Democratizing “Shari’a”: How Liberal Democracies Apply and Regulate Muslim Family Laws

Ringvorlesung "Normenkonflikte in pluralistischen Gesellschaften" des Exzellenzclusters "Die Herausbildung normativer Ordnungen"

Dr. Yüksel Sezgin (Syracuse University, New York)

3. Februar 2016, 18.15 Uhr
Goethe-Universität Frankfurt am Main
Campus Westend, Hörsaalzentrum, HZ 10

Many view the shortage of democracy in the Muslim world as an evidence of incompatibility between “shari’a” and democracy. Despite this, however, surveys show that most Muslims want both democracy and “shari’a”. Is this an oxymoronic demand? Are democracy and shari‘abased (family) laws inherently incompatible? Should a democratic regime automatically refuse to accommodate Muslim laws? These important philosophical and theoretical questions are of existential signifi cance for emerging democracies in the Muslim world. Given the overwhelming public support for MFLs, popularly elected
Muslim governments will most likely need to preserve and in some cases even introduce shari‘a-based family laws. But if popularly elected Muslim governments are to become “true” democracies, then they will need to fi nd a way to balance the accommodation of MFLs with basic human rights and rule of law. But can this be achieved at all? This is the main question that my current research project addresses through critical reexamination of prevailing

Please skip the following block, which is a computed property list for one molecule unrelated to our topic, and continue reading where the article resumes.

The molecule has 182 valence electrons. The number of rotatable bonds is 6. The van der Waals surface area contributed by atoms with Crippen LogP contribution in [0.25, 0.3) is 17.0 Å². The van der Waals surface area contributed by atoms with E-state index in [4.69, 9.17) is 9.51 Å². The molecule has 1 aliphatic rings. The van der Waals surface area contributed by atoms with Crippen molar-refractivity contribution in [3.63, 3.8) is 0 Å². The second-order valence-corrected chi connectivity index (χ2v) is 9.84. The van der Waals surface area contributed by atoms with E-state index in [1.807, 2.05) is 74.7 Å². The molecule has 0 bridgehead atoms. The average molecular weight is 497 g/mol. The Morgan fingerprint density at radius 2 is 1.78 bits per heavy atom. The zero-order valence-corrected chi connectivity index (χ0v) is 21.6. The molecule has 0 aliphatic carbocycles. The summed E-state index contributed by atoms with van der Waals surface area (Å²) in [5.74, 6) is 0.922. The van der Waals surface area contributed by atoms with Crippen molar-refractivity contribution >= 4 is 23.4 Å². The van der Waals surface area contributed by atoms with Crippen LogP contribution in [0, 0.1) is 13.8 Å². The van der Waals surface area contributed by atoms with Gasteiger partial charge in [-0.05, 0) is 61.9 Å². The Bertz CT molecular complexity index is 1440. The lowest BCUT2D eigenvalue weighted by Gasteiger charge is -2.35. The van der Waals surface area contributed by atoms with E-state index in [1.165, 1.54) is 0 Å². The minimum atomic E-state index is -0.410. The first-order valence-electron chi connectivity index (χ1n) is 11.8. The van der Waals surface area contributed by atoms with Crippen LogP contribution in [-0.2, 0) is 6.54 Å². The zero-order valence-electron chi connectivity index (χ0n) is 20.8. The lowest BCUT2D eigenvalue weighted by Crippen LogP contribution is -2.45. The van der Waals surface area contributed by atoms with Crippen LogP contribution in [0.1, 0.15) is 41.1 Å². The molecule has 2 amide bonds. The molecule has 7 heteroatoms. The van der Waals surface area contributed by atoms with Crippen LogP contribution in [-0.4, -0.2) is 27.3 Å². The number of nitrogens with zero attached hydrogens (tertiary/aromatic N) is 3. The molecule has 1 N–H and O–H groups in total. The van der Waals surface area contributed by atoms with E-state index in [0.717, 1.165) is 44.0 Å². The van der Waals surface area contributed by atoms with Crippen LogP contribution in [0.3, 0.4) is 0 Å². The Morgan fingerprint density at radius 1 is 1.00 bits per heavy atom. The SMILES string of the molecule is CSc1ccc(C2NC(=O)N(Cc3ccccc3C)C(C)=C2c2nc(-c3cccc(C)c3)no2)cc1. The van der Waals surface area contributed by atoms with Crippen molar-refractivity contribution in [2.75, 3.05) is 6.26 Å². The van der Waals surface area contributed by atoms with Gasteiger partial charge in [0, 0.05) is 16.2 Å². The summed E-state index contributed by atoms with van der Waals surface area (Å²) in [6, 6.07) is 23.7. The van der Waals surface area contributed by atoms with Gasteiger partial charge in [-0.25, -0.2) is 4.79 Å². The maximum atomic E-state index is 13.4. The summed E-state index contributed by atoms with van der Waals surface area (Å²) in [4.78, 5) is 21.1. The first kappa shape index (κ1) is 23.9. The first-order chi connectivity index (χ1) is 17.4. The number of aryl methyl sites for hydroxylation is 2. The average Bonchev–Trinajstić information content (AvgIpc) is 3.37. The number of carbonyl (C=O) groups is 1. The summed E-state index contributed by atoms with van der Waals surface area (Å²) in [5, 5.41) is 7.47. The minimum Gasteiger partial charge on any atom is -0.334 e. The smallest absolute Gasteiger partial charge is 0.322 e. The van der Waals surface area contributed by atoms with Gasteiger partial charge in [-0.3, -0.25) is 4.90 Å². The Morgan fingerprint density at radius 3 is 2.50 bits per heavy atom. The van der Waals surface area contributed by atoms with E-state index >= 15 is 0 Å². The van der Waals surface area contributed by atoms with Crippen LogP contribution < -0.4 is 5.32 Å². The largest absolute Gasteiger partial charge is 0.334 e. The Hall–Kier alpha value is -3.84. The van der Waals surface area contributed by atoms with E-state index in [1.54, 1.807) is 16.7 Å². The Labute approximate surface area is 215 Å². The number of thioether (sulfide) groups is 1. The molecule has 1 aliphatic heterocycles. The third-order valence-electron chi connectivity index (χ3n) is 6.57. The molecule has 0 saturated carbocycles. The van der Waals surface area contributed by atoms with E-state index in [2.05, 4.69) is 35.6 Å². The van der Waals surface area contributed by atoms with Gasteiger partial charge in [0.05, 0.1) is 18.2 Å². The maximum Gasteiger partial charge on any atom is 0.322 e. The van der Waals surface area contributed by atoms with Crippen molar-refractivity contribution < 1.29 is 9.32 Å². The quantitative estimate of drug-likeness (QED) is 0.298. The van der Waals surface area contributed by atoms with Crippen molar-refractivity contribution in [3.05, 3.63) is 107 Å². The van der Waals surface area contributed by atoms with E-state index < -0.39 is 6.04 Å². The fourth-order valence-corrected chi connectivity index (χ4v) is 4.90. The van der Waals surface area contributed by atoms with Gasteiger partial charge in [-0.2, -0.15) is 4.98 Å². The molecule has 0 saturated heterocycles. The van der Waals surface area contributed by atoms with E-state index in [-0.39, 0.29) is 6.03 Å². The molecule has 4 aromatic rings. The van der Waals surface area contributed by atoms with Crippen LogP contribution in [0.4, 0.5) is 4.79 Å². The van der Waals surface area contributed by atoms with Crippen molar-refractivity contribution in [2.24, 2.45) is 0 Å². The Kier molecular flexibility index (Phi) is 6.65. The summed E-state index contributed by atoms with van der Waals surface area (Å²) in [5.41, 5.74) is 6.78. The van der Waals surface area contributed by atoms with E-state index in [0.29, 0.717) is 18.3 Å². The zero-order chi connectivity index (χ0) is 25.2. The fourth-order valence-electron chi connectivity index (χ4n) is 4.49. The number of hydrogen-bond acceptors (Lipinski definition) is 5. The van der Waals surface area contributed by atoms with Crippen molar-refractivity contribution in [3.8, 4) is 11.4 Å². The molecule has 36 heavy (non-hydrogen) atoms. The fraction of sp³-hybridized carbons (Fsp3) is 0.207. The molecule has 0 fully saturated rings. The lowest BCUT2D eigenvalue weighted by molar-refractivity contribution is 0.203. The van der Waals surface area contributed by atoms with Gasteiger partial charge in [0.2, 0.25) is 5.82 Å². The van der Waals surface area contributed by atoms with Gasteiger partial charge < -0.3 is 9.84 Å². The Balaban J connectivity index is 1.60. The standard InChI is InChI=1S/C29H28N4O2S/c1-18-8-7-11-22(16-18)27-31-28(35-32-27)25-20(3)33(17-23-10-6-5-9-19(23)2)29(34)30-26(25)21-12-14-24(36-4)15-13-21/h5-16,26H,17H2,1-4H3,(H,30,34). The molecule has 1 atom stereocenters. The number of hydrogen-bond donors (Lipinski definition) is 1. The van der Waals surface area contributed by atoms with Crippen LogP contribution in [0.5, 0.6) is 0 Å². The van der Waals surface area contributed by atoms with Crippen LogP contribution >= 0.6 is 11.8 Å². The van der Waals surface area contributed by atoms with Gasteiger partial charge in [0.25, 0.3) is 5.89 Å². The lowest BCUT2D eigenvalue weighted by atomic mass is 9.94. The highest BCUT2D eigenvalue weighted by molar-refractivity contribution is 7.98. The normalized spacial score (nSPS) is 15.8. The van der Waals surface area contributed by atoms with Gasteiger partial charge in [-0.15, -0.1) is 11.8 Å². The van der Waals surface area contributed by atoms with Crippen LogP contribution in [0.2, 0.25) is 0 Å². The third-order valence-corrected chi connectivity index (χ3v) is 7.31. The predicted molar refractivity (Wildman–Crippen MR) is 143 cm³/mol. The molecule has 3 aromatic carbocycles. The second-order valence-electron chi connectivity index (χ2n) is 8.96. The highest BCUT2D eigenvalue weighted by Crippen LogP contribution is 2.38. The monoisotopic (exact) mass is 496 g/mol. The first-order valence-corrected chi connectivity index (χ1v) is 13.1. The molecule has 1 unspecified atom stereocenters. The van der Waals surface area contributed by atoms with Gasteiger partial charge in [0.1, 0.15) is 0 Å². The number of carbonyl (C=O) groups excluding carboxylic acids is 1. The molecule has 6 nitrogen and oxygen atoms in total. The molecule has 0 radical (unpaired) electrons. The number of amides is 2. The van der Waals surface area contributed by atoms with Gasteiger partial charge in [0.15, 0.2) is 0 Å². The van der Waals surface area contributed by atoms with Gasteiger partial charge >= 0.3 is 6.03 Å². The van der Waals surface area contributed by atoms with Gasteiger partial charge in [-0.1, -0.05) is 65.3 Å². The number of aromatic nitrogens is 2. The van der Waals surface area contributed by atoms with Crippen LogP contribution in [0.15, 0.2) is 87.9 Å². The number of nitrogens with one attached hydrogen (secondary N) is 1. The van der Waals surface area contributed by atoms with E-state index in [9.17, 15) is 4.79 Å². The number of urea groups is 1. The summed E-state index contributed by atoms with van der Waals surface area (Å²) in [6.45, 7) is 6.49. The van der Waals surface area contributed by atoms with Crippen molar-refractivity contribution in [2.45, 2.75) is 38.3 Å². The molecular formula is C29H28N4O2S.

assumptions about democracy, secularism and shari‘a in the context of MFL systems in four “shari‘a applying” non-Muslim democracies-namely Israel, India, Greece and Ghana.

Yüksel Sezgin is the director of the Middle East Studies Program and an assistant professor of political science at Maxwell School of Public Affairs, Syracuse University. He received his undergraduate and graduate degrees from University of Ankara, the Hebrew University of Jerusalem, University of London (SOAS), and the University of Washington. He previously taught at the University of Washington, Harvard Divinity School, and the City University of New York, and held research positions at Princeton University, Columbia University, University of Bielefeld, American University in Cairo, and the University of Delhi. He is the author of Human Rights under State-Enforced Religious Family Laws in Israel, Egypt and India (Cambridge University Press, 2013) which
was awarded the 2014 Gordon Hirabayashi Human Rights Book Prize by American Sociological Association.





  • Prof. Dr. Yüksel Sezgin (Syracuse University New York)
  • Prof. Dr. Susanne Schröter, Professorin für Ethnologie an der Goethe-Universität Frankfurt am Main und Principal Investigator des Exzellenzclusters "Die Herausbildung normativer Ordnungen"


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